Thieves target offices at Starlight Bowl in Balboa Park
Organizers say at least $50,000 worth of equipment and donated autographed guitars were among items taken; nonprofit group hopes site can be more secure as they try to reopen the long-shuttered facility
Thieves broke into buildings at the Starlight Bowl in Balboa Park late last week and stole thousands of dollars worth of television production and sound equipment and a half-dozen guitars autographed by famous musicians.
Park workers on Saturday noticed a trash bin was used to smash through a locked chain-link gate near the bowl’s stage and that the thieves had broken through gates and doors to get into the ticket booth and concession building at the front of the historic complex.
Once inside, the burglars took their time ransacking the two buildings — not only stealing sound and video equipment, but taking drinks, cookies and chips from a ground-floor office pantry and even some boxed wines that had been donated to be used for a future fundraiser.
The intruders took the good computer monitors — and left the cheap ones. “They had enough time to unscrew this stuff from the rack,” said Steve Stopper, founder and CEO of Save Starlight, a nonprofit group working to reopen the long-shuttered facility, as he pointed to where sound equipment had been kept. “They took the more valuable things.”
Stopper believes the items were taken sometime between Thursday afternoon and Saturday morning, and he pegged the loss at $50,000. San Diego police estimated the loss at $28,000, a department spokesman said.
The burglary wasn’t the only property crime reported in Balboa Park this weekend.
Someone used a BB or pellet gun to break windows in the office and bathroom of the federal building located on Pan America Plaza, just up the street from the Starlight, between 9:30 p.m. and 10:30 p.m., said police spokesman Billy Hernandez.
Starlight backers were particularly upset to lose guitars autographed by such artists as members of the B-52s and Styx, Jason Mraz and Grammy Award-winning blues musician Keb’ Mo’ and a drum head signed by members of the band War.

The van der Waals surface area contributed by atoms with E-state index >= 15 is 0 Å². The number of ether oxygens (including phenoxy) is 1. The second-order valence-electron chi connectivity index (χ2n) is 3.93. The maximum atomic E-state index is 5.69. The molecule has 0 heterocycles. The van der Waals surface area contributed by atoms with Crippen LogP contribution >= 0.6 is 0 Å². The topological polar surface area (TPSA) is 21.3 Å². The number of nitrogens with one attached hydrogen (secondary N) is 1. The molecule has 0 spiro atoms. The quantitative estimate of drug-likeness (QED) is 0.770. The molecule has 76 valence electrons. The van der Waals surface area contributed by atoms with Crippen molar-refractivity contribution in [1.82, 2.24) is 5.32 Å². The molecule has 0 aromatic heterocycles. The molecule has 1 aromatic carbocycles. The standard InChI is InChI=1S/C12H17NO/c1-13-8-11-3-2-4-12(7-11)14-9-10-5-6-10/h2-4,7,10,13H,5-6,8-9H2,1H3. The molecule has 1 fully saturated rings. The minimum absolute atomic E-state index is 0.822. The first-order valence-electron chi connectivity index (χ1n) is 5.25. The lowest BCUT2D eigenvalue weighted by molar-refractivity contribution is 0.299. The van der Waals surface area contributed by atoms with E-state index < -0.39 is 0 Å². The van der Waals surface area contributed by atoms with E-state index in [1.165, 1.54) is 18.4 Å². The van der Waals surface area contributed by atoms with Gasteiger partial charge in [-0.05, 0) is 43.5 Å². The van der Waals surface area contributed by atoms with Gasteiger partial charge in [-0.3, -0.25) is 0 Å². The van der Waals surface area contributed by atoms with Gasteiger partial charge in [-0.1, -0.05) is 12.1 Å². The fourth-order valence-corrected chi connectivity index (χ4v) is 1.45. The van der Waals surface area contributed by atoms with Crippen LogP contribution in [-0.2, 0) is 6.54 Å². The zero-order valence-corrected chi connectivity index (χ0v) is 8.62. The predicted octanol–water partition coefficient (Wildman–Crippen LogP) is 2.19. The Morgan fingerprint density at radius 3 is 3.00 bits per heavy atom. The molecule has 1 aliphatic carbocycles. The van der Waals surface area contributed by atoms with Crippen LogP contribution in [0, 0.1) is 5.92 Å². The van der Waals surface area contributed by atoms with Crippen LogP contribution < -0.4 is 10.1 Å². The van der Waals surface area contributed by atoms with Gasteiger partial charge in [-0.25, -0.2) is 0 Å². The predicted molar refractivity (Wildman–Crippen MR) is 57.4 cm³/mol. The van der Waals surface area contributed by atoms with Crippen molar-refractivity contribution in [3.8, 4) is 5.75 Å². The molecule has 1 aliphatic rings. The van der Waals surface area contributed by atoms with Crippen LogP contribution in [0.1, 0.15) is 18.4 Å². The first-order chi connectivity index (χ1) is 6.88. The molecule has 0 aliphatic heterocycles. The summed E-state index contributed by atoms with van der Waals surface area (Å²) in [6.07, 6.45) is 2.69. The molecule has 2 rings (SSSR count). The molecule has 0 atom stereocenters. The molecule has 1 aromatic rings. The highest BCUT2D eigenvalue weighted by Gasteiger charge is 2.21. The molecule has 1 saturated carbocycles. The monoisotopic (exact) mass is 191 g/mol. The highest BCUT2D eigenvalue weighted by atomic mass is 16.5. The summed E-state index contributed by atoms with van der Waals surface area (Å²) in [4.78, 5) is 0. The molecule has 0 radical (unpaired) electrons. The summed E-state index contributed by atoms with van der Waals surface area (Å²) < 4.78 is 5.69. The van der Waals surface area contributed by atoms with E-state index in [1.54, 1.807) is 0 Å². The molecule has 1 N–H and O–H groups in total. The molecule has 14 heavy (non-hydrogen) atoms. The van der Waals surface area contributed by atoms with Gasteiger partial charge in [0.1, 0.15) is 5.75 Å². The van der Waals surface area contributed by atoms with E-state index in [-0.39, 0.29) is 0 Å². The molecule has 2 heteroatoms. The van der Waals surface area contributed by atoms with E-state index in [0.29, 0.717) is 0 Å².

At an earlier auction, a guitar signed by Tom Petty donated to the group had sold for $15,000.
“This is like a big, big kick in the face,” Stopper said.
The guitars were intended to be auctioned off at a fundraising gala, which was originally planned for November. The date was pushed back to early 2020 after a eucalyptus tree crashed onto the theater in July. As the city was completing repairs, the nonprofit group was asked to temporarily remove its security cameras and alarms because power was shut off and city electricians wanted them to remove loose wiring that was not in conduits.
Stopper and other backers say the burglary comes as a time when the nonprofit is starting to gain momentum on reopening the amphitheater, which sits in Balboa Park next to the municipal gym and the San Diego Air & Space Museum. It secured a special-use permit for the upper section of the bowl in early 2018 and is working on getting a permit for the stage and amphitheater areas, too.
The project eventually will need millions of dollars in funding to bring the facility back to life, organizers say.
Starlight Bowl has been the subject of multiple attempts at a revival since the 2011 bankruptcy of its longtime operator, Starlight Musical Theatre, which produced its final show at the 3,500-seat venue in 2010. The site was built for the 1935-36 California-Pacific International Exposition.
The Save Starlight organization — which has no connection to the bowl’s former management — hosted its first cleanup effort there in 2016, and has been trying since then to raise funding and gain permits for a gradual reopening of the historic outdoor theater. The upper part of the bowl was used last summer for the 2019 edition of the San Diego International Fringe Festival
Today, the amphitheater is again choked with weeds. On Monday, with the lower gate still broken, people freely wandered onto the stage and into theater seats.
The Save Starlight group’s vision is to leave behind the bowl’s in-house musical theater productions and instead become a music, event and performing arts venue, hosting concerts, seminars and arts festivals at the site. The plan also is to sell food to Balboa Park visitors daily from the concessions building, said Jamie McGuffee, community outreach manager for the group.
Chris Parks, chairman of the Save Starlight board, is asking employees at local pawn shops and music stores to keep an eye out for people trying to sell the pilfered guitars.
“We need the city to help us button this thing up. We need surveillance, we need to maintain that space and then we need those big money donors,” he said. “We need somebody to come on.”
Stopper also hopes a major donor will step forward. “We are back about four years from where we started,” he said. “The bottom line is, for us to go forward there has to be a major change.”
Staff writer James Hebert contributed to this report.
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